Fast Food Chains Seek to Bring Back Customers with Alcohol

Burger King wants to serve booze alongside its Whopper cheeseburgers at another of its locations in New York City—a bold move for the burger chain and a clear sign that your favorite fast food joints are increasingly looking to add alcohol to their menus.

Fast food companies are trying to reinvent themselves in order to compete more effectively against fast-casual restaurants such as Panera Bread Company, which generally offer more choices and customization in ordering. Same-store sales at McDonald’s, in particular, have been shrinking for several quarters in a row now.


But aside from Chipotle Mexican Grill and their margaritas, most fast food is a dry affair. The industry needs new ideas to stay competitive, and alcohol offers a unique opportunity to stay ahead of the curve.

More and more, fast food giants such as Burger King and Taco Bell are testing how consumers respond to the option of buying beer with their burgers. Burger King already offers beer at one of its downtown Manhattan locations, and in a few in the United Kingdom.

Burger King isn’t the only fast food chain flirting with putting alcohol on its menu. Several new Taco Bell restaurants in Canada will offer beer this summer when they open as a way to test consumer interest in the sudsy beverage. The concept is akin to the few “cantina” style Taco Bells in the United States, which already offer alcoholic drinks. The hope is that adding booze to the menu will encourage people to sit in the restaurants longer and, of course, spend more money. There’s even been talk of serving margaritas at a Canadian location.

Adding liquor to the menu is no easy task, due to the many legal restrictions. No underage employees are allowed to handle the alcohol, creating an extra layer of in-store regulation that managers are responsible for. Such drinks also must be consumed on the premise of the restaurants and in clear cups only. Customers are not permitted to take the drinks to-go. (Though there are some areas of the US, including New Orleans, where customers can take open alcohol containers onto the street.)

Even if individual restaurants are prepared to oversee and manage the complications of having a liquor license, obtaining one remains a hurdle. In New York City, for instance, Burger King’s request will fall to a state liquor authority board, which processes many requests at any given time.

Whether the new Burger King request will be approved remains to be seen. But if booze is added to more fast food menus, expect your favorite quick-serve burger joint to become a new happy hour contender.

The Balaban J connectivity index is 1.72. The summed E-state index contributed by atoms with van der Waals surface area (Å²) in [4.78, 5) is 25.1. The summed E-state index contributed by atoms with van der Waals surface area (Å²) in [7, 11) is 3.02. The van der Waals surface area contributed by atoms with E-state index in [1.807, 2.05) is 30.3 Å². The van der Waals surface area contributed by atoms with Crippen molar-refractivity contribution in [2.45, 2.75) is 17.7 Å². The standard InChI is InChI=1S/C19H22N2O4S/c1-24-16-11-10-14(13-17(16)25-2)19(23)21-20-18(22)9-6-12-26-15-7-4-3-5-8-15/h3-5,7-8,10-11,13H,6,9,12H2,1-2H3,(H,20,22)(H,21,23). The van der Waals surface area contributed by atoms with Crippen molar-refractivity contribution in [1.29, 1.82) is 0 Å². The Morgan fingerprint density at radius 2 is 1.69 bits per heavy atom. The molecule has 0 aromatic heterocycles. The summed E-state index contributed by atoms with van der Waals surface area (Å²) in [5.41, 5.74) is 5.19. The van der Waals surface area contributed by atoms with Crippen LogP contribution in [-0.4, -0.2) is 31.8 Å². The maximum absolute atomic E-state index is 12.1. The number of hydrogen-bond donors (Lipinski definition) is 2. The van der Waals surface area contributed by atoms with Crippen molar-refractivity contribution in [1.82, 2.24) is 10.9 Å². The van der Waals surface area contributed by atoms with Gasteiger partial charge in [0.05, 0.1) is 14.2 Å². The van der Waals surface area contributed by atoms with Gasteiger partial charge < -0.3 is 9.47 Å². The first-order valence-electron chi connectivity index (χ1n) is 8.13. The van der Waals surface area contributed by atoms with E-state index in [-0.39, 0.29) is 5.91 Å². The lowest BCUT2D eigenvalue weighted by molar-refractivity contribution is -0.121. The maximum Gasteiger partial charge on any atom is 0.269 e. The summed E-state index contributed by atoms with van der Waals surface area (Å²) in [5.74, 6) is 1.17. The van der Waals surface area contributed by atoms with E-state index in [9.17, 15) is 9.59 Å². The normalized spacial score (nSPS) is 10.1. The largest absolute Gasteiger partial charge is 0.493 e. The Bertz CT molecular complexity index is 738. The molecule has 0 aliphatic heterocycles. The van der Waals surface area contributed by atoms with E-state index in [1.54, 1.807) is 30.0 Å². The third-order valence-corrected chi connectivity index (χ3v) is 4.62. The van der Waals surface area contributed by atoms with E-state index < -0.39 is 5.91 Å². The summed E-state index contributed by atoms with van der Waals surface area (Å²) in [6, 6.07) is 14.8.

via Fast-food chains have discovered what will bring customers back: alcohol — Quartz

6 thoughts on “Fast Food Chains Seek to Bring Back Customers with Alcohol

  1. I don’t think this is going to work. Why would I pay more in Burger King for a beer when I can just head to the liquor store or the grocery store and pay less for it and don’t have to worry about drinking and driving and getting pulled over? And why no one has said anything about how this encourages drinking and driving, I don’t know.

    Also, they can ask restaurants that already offer alcohol how they’re doing and they’ll tell ’em, not that good because there are special offers and deep discounts to go around and then some among those restaurants that are already serving alcoholic beverages. People simply don’t have the money to dine out and alcohol being served is not going to change that fact. So, they can just scrap that dumb idea. And keep this comment bookmarked, because it is going to be a case of, “I toldya so!”


    • In reading your comment, Shelby, I get quite a comical image of a rancher in a pick-up pulling up to a drive-by window and ordering a large beer or a double whiskey. I honestly can’t see how a local authority could approve this type of liquor license unless alcohol service is limited to walk-ins. I guess we wait and see how corrupt they are.

      Liked by 1 person

  2. Gerard, If Burgerking is doing in Canada, Manhattan and the UK (as it says in the article), it’s only a matter of time before they try it in Australia and New Zealand. I don’t know about Australia, but Burgerking is quite big in New Zealand. I can’t wait for the Council meeting where they try to get a liquor license in New Plymouth. We have a strong alcohol harm reduction coalition here, and we’ll pack the Council chambers.


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